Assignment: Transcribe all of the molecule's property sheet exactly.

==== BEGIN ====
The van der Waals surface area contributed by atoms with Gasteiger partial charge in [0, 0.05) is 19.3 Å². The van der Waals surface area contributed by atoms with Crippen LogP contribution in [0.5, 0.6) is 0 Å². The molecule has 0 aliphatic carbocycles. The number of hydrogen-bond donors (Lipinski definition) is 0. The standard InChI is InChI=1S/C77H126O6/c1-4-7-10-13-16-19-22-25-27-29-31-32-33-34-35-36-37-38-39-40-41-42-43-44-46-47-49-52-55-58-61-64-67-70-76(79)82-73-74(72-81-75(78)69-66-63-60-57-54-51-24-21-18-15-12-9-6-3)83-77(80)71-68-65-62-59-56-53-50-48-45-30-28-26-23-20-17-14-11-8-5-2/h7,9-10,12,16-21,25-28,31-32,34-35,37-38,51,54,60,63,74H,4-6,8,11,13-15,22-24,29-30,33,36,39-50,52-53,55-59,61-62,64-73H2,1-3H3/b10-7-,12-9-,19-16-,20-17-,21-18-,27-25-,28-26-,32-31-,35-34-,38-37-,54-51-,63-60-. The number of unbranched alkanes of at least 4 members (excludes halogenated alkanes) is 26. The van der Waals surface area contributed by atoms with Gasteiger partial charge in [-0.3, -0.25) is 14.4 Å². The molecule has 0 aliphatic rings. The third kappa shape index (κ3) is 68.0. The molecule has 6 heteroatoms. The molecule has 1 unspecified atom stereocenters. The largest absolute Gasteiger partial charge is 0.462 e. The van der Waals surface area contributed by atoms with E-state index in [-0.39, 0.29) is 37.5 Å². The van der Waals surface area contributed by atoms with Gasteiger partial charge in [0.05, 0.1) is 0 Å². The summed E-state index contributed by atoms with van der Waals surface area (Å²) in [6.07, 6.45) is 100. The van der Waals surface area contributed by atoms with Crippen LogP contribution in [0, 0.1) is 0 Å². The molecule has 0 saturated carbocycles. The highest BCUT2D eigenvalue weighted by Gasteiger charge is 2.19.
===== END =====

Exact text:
The van der Waals surface area contributed by atoms with Gasteiger partial charge in [0, 0.05) is 19.3 Å². The van der Waals surface area contributed by atoms with Crippen LogP contribution in [0.5, 0.6) is 0 Å². The molecule has 0 aliphatic carbocycles. The number of hydrogen-bond donors (Lipinski definition) is 0. The standard InChI is InChI=1S/C77H126O6/c1-4-7-10-13-16-19-22-25-27-29-31-32-33-34-35-36-37-38-39-40-41-42-43-44-46-47-49-52-55-58-61-64-67-70-76(79)82-73-74(72-81-75(78)69-66-63-60-57-54-51-24-21-18-15-12-9-6-3)83-77(80)71-68-65-62-59-56-53-50-48-45-30-28-26-23-20-17-14-11-8-5-2/h7,9-10,12,16-21,25-28,31-32,34-35,37-38,51,54,60,63,74H,4-6,8,11,13-15,22-24,29-30,33,36,39-50,52-53,55-59,61-62,64-73H2,1-3H3/b10-7-,12-9-,19-16-,20-17-,21-18-,27-25-,28-26-,32-31-,35-34-,38-37-,54-51-,63-60-. The number of unbranched alkanes of at least 4 members (excludes halogenated alkanes) is 26. The van der Waals surface area contributed by atoms with Gasteiger partial charge in [-0.3, -0.25) is 14.4 Å². The molecule has 0 aliphatic rings. The third kappa shape index (κ3) is 68.0. The molecule has 6 heteroatoms. The molecule has 1 unspecified atom stereocenters. The largest absolute Gasteiger partial charge is 0.462 e. The van der Waals surface area contributed by atoms with E-state index in [-0.39, 0.29) is 37.5 Å². The van der Waals surface area contributed by atoms with Gasteiger partial charge in [0.05, 0.1) is 0 Å². The summed E-state index contributed by atoms with van der Waals surface area (Å²) in [6.07, 6.45) is 100. The van der Waals surface area contributed by atoms with Crippen LogP contribution in [0, 0.1) is 0 Å². The molecule has 0 saturated carbocycles. The highest BCUT2D eigenvalue weighted by Gasteiger charge is 2.19.